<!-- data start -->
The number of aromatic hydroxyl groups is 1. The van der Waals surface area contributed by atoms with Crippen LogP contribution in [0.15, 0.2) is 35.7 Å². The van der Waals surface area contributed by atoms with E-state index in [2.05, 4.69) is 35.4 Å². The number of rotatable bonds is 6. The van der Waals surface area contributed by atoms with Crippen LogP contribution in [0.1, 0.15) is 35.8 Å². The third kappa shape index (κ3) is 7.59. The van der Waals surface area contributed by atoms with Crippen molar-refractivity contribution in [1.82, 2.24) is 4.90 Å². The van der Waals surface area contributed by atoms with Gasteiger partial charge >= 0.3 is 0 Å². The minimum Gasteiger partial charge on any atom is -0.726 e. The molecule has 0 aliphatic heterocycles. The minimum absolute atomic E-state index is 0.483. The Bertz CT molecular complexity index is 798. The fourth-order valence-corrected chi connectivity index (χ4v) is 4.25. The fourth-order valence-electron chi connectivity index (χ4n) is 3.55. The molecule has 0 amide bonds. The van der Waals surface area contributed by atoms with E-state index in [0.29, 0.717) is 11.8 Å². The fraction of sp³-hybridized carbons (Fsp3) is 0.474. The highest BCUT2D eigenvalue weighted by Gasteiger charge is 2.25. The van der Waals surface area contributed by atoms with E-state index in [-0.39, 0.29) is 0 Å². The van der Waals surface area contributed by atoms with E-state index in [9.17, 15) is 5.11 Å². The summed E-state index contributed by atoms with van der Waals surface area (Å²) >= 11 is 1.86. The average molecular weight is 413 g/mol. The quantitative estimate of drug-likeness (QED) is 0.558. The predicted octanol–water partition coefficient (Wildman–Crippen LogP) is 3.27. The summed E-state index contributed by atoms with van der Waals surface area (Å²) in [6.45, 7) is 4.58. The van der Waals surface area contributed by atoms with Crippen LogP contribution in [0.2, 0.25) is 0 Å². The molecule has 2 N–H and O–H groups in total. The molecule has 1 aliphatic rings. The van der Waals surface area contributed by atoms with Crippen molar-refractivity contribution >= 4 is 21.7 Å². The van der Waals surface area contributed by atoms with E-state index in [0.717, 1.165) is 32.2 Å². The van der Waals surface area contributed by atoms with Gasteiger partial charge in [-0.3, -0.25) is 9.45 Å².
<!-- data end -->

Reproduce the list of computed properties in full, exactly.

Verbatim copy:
The number of aromatic hydroxyl groups is 1. The van der Waals surface area contributed by atoms with Crippen LogP contribution in [0.15, 0.2) is 35.7 Å². The van der Waals surface area contributed by atoms with E-state index in [2.05, 4.69) is 35.4 Å². The number of rotatable bonds is 6. The van der Waals surface area contributed by atoms with Crippen LogP contribution in [0.1, 0.15) is 35.8 Å². The third kappa shape index (κ3) is 7.59. The van der Waals surface area contributed by atoms with Crippen molar-refractivity contribution in [1.82, 2.24) is 4.90 Å². The van der Waals surface area contributed by atoms with Gasteiger partial charge >= 0.3 is 0 Å². The minimum Gasteiger partial charge on any atom is -0.726 e. The molecule has 0 aliphatic heterocycles. The minimum absolute atomic E-state index is 0.483. The Bertz CT molecular complexity index is 798. The fourth-order valence-corrected chi connectivity index (χ4v) is 4.25. The fourth-order valence-electron chi connectivity index (χ4n) is 3.55. The molecule has 0 amide bonds. The van der Waals surface area contributed by atoms with E-state index in [0.29, 0.717) is 11.8 Å². The fraction of sp³-hybridized carbons (Fsp3) is 0.474. The highest BCUT2D eigenvalue weighted by Gasteiger charge is 2.25. The van der Waals surface area contributed by atoms with E-state index in [-0.39, 0.29) is 0 Å². The van der Waals surface area contributed by atoms with E-state index in [9.17, 15) is 5.11 Å². The summed E-state index contributed by atoms with van der Waals surface area (Å²) >= 11 is 1.86. The average molecular weight is 413 g/mol. The quantitative estimate of drug-likeness (QED) is 0.558. The predicted octanol–water partition coefficient (Wildman–Crippen LogP) is 3.27. The summed E-state index contributed by atoms with van der Waals surface area (Å²) in [6.45, 7) is 4.58. The van der Waals surface area contributed by atoms with Crippen LogP contribution in [0.2, 0.25) is 0 Å². The molecule has 2 N–H and O–H groups in total. The molecule has 1 aliphatic rings. The van der Waals surface area contributed by atoms with Crippen molar-refractivity contribution >= 4 is 21.7 Å². The van der Waals surface area contributed by atoms with E-state index in [0.717, 1.165) is 32.2 Å². The van der Waals surface area contributed by atoms with Gasteiger partial charge in [-0.3, -0.25) is 9.45 Å².